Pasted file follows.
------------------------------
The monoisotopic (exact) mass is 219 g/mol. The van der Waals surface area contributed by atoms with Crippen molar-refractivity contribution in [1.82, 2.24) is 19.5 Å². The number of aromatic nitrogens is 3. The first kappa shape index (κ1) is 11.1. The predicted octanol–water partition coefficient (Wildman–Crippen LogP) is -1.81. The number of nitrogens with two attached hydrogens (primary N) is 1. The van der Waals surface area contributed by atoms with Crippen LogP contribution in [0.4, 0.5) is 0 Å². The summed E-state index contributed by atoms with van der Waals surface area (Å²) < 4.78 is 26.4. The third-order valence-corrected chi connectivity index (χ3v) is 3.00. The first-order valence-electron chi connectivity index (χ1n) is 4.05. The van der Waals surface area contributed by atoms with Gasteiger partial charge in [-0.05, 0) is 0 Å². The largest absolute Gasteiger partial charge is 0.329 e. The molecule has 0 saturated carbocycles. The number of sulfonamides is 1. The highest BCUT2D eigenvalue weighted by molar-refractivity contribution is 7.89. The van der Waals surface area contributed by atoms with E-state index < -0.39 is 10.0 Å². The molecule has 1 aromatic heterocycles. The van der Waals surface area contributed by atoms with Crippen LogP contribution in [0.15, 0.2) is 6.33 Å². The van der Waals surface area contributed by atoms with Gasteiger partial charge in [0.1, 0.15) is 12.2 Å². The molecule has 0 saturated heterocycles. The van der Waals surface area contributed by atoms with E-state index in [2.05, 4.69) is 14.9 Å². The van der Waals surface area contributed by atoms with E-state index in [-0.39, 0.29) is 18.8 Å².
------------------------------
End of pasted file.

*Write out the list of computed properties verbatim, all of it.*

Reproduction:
The monoisotopic (exact) mass is 219 g/mol. The van der Waals surface area contributed by atoms with Crippen molar-refractivity contribution in [1.82, 2.24) is 19.5 Å². The number of aromatic nitrogens is 3. The first kappa shape index (κ1) is 11.1. The predicted octanol–water partition coefficient (Wildman–Crippen LogP) is -1.81. The number of nitrogens with two attached hydrogens (primary N) is 1. The van der Waals surface area contributed by atoms with Crippen LogP contribution in [0.4, 0.5) is 0 Å². The summed E-state index contributed by atoms with van der Waals surface area (Å²) < 4.78 is 26.4. The third-order valence-corrected chi connectivity index (χ3v) is 3.00. The first-order valence-electron chi connectivity index (χ1n) is 4.05. The van der Waals surface area contributed by atoms with Gasteiger partial charge in [-0.05, 0) is 0 Å². The largest absolute Gasteiger partial charge is 0.329 e. The molecule has 0 saturated carbocycles. The number of sulfonamides is 1. The highest BCUT2D eigenvalue weighted by molar-refractivity contribution is 7.89. The van der Waals surface area contributed by atoms with E-state index < -0.39 is 10.0 Å². The molecule has 1 aromatic heterocycles. The van der Waals surface area contributed by atoms with Crippen LogP contribution in [0.15, 0.2) is 6.33 Å². The van der Waals surface area contributed by atoms with Gasteiger partial charge in [0.1, 0.15) is 12.2 Å². The molecule has 0 saturated heterocycles. The van der Waals surface area contributed by atoms with E-state index in [2.05, 4.69) is 14.9 Å². The van der Waals surface area contributed by atoms with E-state index in [-0.39, 0.29) is 18.8 Å².